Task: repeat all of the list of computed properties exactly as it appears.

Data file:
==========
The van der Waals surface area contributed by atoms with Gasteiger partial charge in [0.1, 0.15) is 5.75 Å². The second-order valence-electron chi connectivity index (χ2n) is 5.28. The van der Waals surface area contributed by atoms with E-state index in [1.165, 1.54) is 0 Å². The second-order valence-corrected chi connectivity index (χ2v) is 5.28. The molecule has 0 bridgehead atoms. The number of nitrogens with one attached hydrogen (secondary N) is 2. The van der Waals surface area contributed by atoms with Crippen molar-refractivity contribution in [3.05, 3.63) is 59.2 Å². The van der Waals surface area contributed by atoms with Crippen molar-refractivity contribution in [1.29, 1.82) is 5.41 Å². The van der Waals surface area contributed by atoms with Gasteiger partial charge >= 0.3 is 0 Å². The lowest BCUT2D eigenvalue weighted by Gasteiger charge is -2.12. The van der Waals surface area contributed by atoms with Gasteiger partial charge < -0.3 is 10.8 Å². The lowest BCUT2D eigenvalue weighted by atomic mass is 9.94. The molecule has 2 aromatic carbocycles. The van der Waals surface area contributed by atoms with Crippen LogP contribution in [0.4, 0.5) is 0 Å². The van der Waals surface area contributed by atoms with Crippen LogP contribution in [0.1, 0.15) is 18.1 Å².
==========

The van der Waals surface area contributed by atoms with Gasteiger partial charge in [0.1, 0.15) is 5.75 Å². The second-order valence-electron chi connectivity index (χ2n) is 5.28. The van der Waals surface area contributed by atoms with E-state index in [1.165, 1.54) is 0 Å². The second-order valence-corrected chi connectivity index (χ2v) is 5.28. The molecule has 0 bridgehead atoms. The number of nitrogens with one attached hydrogen (secondary N) is 2. The van der Waals surface area contributed by atoms with Crippen molar-refractivity contribution in [3.05, 3.63) is 59.2 Å². The van der Waals surface area contributed by atoms with Crippen molar-refractivity contribution in [1.29, 1.82) is 5.41 Å². The van der Waals surface area contributed by atoms with Gasteiger partial charge >= 0.3 is 0 Å². The lowest BCUT2D eigenvalue weighted by Gasteiger charge is -2.12. The van der Waals surface area contributed by atoms with Gasteiger partial charge < -0.3 is 10.8 Å². The lowest BCUT2D eigenvalue weighted by atomic mass is 9.94. The molecule has 2 aromatic carbocycles. The van der Waals surface area contributed by atoms with Crippen LogP contribution in [0.4, 0.5) is 0 Å². The van der Waals surface area contributed by atoms with Crippen LogP contribution in [0.1, 0.15) is 18.1 Å².